What Is A Latte Macchiato? Here's What You Need To Know About Starbucks' New Drink

Coffee lovers, rejoice! Starbucks is releasing a new espresso-based drink called a latte macchiato on Jan. 5. Even better? It's a permanent addition to their menu (so you don't have to stress about falling in love with a new drink, only to have it disappear until next winter). If you're a self-proclaimed caffeine addict, this is some pretty exciting stuff! From there, however, it very well may leave you pondering a simple question: what is a latte macchiato, anyway?

Luckily, the makings of a latte macchiato are pretty straightforward: Espresso and milk. Which, if you're anything like me, is a huge relief, as I'm not one for super sweet coffee drinks. According to Starbucks' Newsroom press release, the latte macchiato is "marked by slowly-poured full espresso shots, creating a signature espresso dot. Starbucks baristas will use this carefully crafted technique to draw out an intensely bold and roasty flavor that highlights the Starbucks espresso in the beverage."

So get your phones ready, foodies, because this drink is going to make for a really pretty picture (and that's at least half the reason you choose one menu option over another, right?).

So, what mechanical wonders go into crafting such a pretty treat? Apparently, the key to making a latte macchiato is pouring the espresso very, very slowly. To start, the barista pours steamed whole milk into your cup, then slowly pours in your espresso, making sure to leave the characteristic "dot" on top. Unsurprisingly, people often serve latte macchiatos in glasses so you can fully appreciate all the pretty layers. This makes sense because people often eat with their eyes.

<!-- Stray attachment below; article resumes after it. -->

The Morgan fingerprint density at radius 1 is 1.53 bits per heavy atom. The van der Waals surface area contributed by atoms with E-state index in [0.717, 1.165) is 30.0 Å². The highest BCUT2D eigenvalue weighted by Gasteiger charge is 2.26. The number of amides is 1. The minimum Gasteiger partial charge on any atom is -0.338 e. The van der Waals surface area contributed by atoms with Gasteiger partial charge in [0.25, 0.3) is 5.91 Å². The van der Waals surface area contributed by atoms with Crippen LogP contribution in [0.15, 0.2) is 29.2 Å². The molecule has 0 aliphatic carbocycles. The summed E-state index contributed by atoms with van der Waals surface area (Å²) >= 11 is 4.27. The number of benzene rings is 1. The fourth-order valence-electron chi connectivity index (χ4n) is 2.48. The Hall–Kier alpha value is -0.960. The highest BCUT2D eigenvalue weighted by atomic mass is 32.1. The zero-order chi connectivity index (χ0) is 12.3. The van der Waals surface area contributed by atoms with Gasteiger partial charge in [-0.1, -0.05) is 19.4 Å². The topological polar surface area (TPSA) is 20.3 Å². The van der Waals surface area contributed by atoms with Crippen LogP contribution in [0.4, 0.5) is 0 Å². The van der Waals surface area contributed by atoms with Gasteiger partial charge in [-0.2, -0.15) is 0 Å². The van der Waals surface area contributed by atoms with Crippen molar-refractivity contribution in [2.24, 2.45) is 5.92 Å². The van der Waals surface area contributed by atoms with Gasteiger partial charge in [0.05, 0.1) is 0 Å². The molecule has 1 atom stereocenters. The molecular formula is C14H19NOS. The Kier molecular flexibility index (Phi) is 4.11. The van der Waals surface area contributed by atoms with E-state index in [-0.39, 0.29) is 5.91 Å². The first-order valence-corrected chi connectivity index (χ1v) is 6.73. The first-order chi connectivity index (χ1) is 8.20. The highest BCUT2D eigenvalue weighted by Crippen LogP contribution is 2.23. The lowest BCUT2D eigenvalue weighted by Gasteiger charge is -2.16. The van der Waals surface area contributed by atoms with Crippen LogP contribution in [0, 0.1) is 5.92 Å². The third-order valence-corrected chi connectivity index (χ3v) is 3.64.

Much like the flat white, however, these tasty beverages already existed prior to their appearance on the Starbucks menu. Latte macchiatos are an Italian thing: The phrase actually translates to "stained milk" which (I imagine) refers to the act of the espresso "staining" the milk. Latte macchiatos are also quite common in Germany. Interestingly, Starbucks released the latte macchiato previously, according to Starbucks Melody — in 1989 it was apparently described in a training booklet. If Americans react to latte macchiatos with the fervor we have for the flat white, they'll become a staple drink for espresso lovers across the nation.

Speaking of flat whites, at this point, you're probably wondering how a latte macchiato differs from a flat white. Explains a Starbucks spokesperson to Bustle via email, "Latte Macchiato offers its own distinct flavor compared to other espresso menu items: a burst of bold, roasty espresso in the first sip, which is then softened by creamy steamed whole milk. In comparison, Flat White offers a sweet and balanced flavor, combining ristretto shots of espresso with velvety steamed whole milk." Starbucks also shares a handy visual for comparing all of their espresso based drinks, shown here:

As the latte macchiato and flat white are quite similar in terms of ingredients, they're different enough to give espresso drinkers some variety. And if you're someone who isn't in love with the Starbucks secret menu, the more espresso variations you can find, the better. Count me in!

Images: Starbucks (3)